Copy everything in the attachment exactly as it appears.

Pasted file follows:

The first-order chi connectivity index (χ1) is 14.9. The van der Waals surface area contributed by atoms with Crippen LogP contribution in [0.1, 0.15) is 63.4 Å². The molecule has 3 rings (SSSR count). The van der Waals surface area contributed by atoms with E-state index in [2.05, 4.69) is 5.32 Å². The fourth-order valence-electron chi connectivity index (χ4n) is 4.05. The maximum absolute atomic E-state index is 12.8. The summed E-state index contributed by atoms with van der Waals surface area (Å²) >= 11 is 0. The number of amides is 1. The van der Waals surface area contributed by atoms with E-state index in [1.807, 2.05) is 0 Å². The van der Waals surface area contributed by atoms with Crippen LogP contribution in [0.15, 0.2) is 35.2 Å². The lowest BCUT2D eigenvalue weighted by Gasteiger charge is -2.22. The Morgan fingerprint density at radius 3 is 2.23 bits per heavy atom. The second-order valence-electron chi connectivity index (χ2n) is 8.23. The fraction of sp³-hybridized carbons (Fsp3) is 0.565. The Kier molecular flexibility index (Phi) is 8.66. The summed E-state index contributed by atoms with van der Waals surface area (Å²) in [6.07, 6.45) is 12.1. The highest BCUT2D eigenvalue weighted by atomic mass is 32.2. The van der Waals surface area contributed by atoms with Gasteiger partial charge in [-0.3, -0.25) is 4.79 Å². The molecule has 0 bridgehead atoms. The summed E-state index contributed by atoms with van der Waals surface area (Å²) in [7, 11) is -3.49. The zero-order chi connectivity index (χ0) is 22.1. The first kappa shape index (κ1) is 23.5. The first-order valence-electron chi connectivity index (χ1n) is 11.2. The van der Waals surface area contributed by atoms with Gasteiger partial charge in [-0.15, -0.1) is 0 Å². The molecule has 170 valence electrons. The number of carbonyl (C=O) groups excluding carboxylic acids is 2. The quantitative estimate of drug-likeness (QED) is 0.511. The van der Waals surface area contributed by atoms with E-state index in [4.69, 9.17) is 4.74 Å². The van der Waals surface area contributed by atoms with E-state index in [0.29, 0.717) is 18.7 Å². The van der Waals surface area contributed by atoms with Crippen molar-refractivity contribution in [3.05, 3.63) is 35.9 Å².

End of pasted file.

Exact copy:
The first-order chi connectivity index (χ1) is 14.9. The van der Waals surface area contributed by atoms with Crippen LogP contribution in [0.1, 0.15) is 63.4 Å². The molecule has 3 rings (SSSR count). The van der Waals surface area contributed by atoms with E-state index in [2.05, 4.69) is 5.32 Å². The fourth-order valence-electron chi connectivity index (χ4n) is 4.05. The maximum absolute atomic E-state index is 12.8. The summed E-state index contributed by atoms with van der Waals surface area (Å²) >= 11 is 0. The number of amides is 1. The van der Waals surface area contributed by atoms with E-state index in [1.807, 2.05) is 0 Å². The van der Waals surface area contributed by atoms with Crippen LogP contribution in [0.15, 0.2) is 35.2 Å². The lowest BCUT2D eigenvalue weighted by Gasteiger charge is -2.22. The Morgan fingerprint density at radius 3 is 2.23 bits per heavy atom. The second-order valence-electron chi connectivity index (χ2n) is 8.23. The fraction of sp³-hybridized carbons (Fsp3) is 0.565. The Kier molecular flexibility index (Phi) is 8.66. The summed E-state index contributed by atoms with van der Waals surface area (Å²) in [6.07, 6.45) is 12.1. The highest BCUT2D eigenvalue weighted by atomic mass is 32.2. The van der Waals surface area contributed by atoms with Gasteiger partial charge in [-0.3, -0.25) is 4.79 Å². The molecule has 0 bridgehead atoms. The summed E-state index contributed by atoms with van der Waals surface area (Å²) in [7, 11) is -3.49. The zero-order chi connectivity index (χ0) is 22.1. The first kappa shape index (κ1) is 23.5. The first-order valence-electron chi connectivity index (χ1n) is 11.2. The van der Waals surface area contributed by atoms with Gasteiger partial charge in [-0.15, -0.1) is 0 Å². The molecule has 170 valence electrons. The number of carbonyl (C=O) groups excluding carboxylic acids is 2. The quantitative estimate of drug-likeness (QED) is 0.511. The van der Waals surface area contributed by atoms with E-state index in [4.69, 9.17) is 4.74 Å². The van der Waals surface area contributed by atoms with E-state index in [0.29, 0.717) is 18.7 Å². The van der Waals surface area contributed by atoms with Crippen molar-refractivity contribution in [3.05, 3.63) is 35.9 Å².